(NOTE: Image used for illustrative purposes only. It does not indicate a reference of a chatbot or reflect any association with a chatbot.) Popular…
When Ubisoft ended its E3 2016 conference by announcing a new extreme sports game, many an eyebrow was raised. Ubisoft? A new IP? No guns? What is this madness?
Finally, those questions have been answered. Somewhat. After a four month incubation period, French developer Ubisoft Annecy has outed Steep in less-than-polished beta guise. And it was well worth the wait.
Set in the snow-covered mountains of the Alps, straddling France, Switzerland and Austria, Steep is effectively a massive open world playground for extreme sports enthusiasts. It’s the total opposite of any other Ubisoft game we’ve seen this year. That goes for the obnoxious Watch Dogs 2, and the dreary Assassin’s Creed Syndicate. Steep is seemingly a new breed of Ubisoft game.
Swapping between four key extreme sports, Steep allows the gamer to control a professional extreme sportsperson, flinging them off cliffs, snowboarding off cliffs, skiing off cliffs or paragliding around cliffs. All sports have their different mechanics, feel and in-game benefits, but I’ve grown to love my snowboard quite a bit.
For starters, the game throws you in at the deep end with a relatively scary wingsuit jump. And if you kill yourself here, don’t worry, I did.
The other equipment will be made available throughout the tutorial.
Steep could be Ubisoft’s most adventurous, courageous and addictive game in years
Probably the easiest to control, the snowboard gives gamers a real sense of speed while hurtling down the Alps’ many mountain passes and valleys. In you love speed, this game is for you. But with speed, comes a certain degree of finesse.
The controls are simple enough even if the tutorial is convoluted, and is seemingly voiced by Tom Sheldon from Just Cause 3. That would make sense. Left stick controls your character’s trajectory and speed, right stick controls the board’s positioning, while L2 and R2 allows you to perform a number of tricks, from simple jumps to grabs to actual barrel rolls.
Steep, at least at this stage, seems to privilege control and feel over what makes the most sense. As a side effect of using both left and right sticks to control your player, there’s no way to control the camera. It’s left to its own devices and deep thought, which often resulted in one very confused and lost gamer.
Beyond that, another key feature of Steep is its fast travel system in its open world.
I thought the world would be a lot bigger than it is — I could cross the map in less than four minutes in the beta — but hopefully that’ll be remedied upon final release. But the map itself is annoying to navigate, thanks to an awkward UI and navigation system.
Navigation feels decidedly slow on console, and zooming out on the 3D rendered mountain range didn’t exactly help me find my favourite spots on the map. Sure, you can mark points on it, but I often forgot to do that, or didn’t bother. There also seems to be no way to revisit slopes or cliffs in chronological order. I’d love a quick access menu for this very purpose in the coming weeks.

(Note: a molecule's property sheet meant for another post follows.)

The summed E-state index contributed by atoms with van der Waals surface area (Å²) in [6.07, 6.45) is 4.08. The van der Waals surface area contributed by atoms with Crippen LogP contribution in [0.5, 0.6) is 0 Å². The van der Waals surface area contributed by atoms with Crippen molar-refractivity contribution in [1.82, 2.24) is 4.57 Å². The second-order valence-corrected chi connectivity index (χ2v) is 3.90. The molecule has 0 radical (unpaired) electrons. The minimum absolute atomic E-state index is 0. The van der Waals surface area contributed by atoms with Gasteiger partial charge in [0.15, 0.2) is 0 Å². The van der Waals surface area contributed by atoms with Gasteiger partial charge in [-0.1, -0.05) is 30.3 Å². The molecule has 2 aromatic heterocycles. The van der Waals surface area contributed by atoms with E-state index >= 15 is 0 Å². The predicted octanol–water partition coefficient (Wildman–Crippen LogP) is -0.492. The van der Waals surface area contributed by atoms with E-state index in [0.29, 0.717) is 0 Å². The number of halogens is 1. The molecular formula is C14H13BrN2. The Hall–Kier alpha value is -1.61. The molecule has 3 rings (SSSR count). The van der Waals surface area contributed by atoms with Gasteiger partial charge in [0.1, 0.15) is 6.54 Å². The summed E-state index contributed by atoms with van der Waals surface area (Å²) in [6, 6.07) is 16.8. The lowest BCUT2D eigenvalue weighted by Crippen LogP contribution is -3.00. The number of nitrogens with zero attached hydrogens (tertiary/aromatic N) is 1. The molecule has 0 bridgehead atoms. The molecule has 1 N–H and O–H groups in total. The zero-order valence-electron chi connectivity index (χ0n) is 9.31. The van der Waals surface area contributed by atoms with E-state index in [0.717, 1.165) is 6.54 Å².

The UI seems well made for PC too, but not quite suited to the controller. The D-pad is left to command other actions, while left stick is (once again) used as a mouse.X is the effective left click. Shades of No Man’s Sky here.
It seems that every multiplayer games need funky hats, sparkly boots and bright pink wingsuits nowadays
As for the promise of multiplayer — there is, and it works surprisingly well for such a young game.
Steep gives users three slots to fill with friends, and gives gamers the chance to tour slopes and shred powder together. You can also join other players on the map. It’s a bonus facet that will make this already fun game even more interesting.
The game does need a hub world though — be it a few communal cabins where users can meet and set up competitions, or just plan out a route — and it definitely could do with some proximity-based VOIP.
Progression is a bit confusing at this point. I’m not sure if completing challenges, performing tricks, or simply travelling and discovering points on the map awards more experience points. Also, XP effectively allows you to unlock more features on the map and customisations in your locker, so there’s that incentive. At present, there doesn’t seem to be any way to unlock trick combos, or better protective gear (this is remarkably necessary when hitting a tree head first).
Oh yes, customisation. It seems that every multiplayer games need funky hats, sparkly boots and bright pink wingsuits nowadays. Those are scant at present, but I can see these options eventually growing.
And finally, the selling point of this game, even at this stage of its development has to be the undeniable feeling of freedom. It’s utter escapism.
It’s what No Man’s Sky promised us in August, and what so many other open world adventure games have before it. Steep isn’t so much a sports-orientated game than an adventure title. I wouldn’t call it an RPG, but snowboarding, et al. are only vehicles on which you can travel and explore. There’s seemingly no end goal, story arc, or definitive purpose. The only goal is to have fun, and that’s really what makes it such an endearing experience.
In many ways, the game beckons you to do stupid things, explore the world and push the envelope of what seems logical. Best of all, it rewards you for it.
Even though it has its issues — it needs a wad of polish and tweaks — Steep could be Ubisoft’s most adventurous, courageous and addictive game in quite a while
- The feeling of speed is riveting and real
- One game, four seamlessly-integrated extreme sports
- It’s absolutely gorgeous, filled with rich physics
- It still needs polish in some areas
- The UI is a bit of a nightmare
- Navigating the map is an absolute pain